Subject(s)
COVID-19 Testing/statistics & numerical data , COVID-19/diagnosis , Ethnic and Racial Minorities/statistics & numerical data , Health Services Accessibility/statistics & numerical data , Residence Characteristics/statistics & numerical data , Social Segregation , Bayes Theorem , Cities , Humans , Sociodemographic Factors , United States
11.
Antimicrob Resist Infect Control ; 11(1): 34, 2022 02 14.
Article in English | MEDLINE | ID: covidwho-1679967

ABSTRACT

BACKGROUND: The current Coronavirus disease pandemic reveals political and structural inequities of the world's poorest people who have little or no access to health care and yet the largest burdens of poor health. This is in parallel to a more persistent but silent global health crisis, antimicrobial resistance (AMR). We explore the fundamental challenges of health care in humans and animals in relation to AMR in Tanzania. METHODS: We conducted 57 individual interviews and focus groups with providers and patients in high, middle and lower tier health care facilities and communities across three regions of Tanzania between April 2019 and February 2020. We covered topics from health infrastructure and prescribing practices to health communication and patient experiences. RESULTS: Three interconnected themes emerged about systemic issues impacting health. First, there are challenges around infrastructure and availability of vital resources such as healthcare staff and supplies. Second, health outcomes are predicated on patient and provider access to services as well as social determinants of health. Third, health communication is critical in defining trusted sources of information, and narratives of blame emerge around health outcomes with the onus of responsibility for action falling on individuals. CONCLUSION: Entanglements between infrastructure, access and communication exist while constraints in the health system lead to poor health outcomes even in 'normal' circumstances. These are likely to be relevant across the globe and highly topical for addressing pressing global health challenges. Redressing structural health inequities can better equip countries and their citizens to not only face pandemics but also day-to-day health challenges.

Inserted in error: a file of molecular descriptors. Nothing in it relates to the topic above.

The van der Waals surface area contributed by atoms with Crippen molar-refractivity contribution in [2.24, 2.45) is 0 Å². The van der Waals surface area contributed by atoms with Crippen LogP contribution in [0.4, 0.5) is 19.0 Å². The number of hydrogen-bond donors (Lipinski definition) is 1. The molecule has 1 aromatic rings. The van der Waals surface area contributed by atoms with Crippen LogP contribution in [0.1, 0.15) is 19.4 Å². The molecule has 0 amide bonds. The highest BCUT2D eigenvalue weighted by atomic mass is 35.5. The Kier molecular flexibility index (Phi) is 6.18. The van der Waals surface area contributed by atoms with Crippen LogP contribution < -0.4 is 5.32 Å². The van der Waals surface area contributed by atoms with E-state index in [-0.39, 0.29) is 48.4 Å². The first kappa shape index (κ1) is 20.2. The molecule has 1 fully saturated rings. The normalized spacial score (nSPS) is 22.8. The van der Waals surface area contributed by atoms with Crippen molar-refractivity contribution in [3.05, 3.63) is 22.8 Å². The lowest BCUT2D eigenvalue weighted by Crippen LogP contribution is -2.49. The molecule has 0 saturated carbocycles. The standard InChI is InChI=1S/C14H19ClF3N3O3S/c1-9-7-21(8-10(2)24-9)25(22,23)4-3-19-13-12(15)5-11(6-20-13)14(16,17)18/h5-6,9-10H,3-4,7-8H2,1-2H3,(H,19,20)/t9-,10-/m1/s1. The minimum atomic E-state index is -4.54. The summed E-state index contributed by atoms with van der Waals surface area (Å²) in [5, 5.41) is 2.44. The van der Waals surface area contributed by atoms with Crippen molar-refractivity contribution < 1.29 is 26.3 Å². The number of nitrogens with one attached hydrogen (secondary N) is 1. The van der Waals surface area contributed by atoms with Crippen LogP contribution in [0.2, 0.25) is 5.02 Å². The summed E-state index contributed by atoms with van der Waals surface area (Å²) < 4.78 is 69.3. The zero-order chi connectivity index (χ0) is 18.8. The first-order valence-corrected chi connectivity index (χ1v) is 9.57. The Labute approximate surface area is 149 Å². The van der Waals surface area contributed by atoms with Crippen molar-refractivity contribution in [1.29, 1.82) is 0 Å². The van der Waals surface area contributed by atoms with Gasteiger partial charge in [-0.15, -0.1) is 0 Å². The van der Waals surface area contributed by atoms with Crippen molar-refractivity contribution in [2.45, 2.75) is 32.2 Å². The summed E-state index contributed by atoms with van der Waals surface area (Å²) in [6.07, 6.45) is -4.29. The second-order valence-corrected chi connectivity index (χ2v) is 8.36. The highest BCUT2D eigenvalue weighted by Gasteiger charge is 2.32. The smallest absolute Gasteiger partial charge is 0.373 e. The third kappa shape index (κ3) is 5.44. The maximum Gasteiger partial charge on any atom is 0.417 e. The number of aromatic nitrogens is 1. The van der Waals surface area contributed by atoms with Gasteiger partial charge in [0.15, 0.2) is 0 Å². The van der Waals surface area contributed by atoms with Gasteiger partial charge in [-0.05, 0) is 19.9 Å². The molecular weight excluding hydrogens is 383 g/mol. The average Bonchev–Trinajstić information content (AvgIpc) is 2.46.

Subject(s)
Health Inequities , Health Services Accessibility/standards , Poverty/statistics & numerical data , Public Health/standards , Social Determinants of Health/standards , Animals , COVID-19/epidemiology , COVID-19/prevention & control , Global Health/standards , Global Health/statistics & numerical data , Health Services Accessibility/economics , Health Services Accessibility/statistics & numerical data , Humans , Public Health/statistics & numerical data , Social Determinants of Health/economics , Social Determinants of Health/statistics & numerical data , Tanzania/epidemiology
12.
PLoS One ; 17(1): e0262472, 2022.
Article in English | MEDLINE | ID: covidwho-1650442

ABSTRACT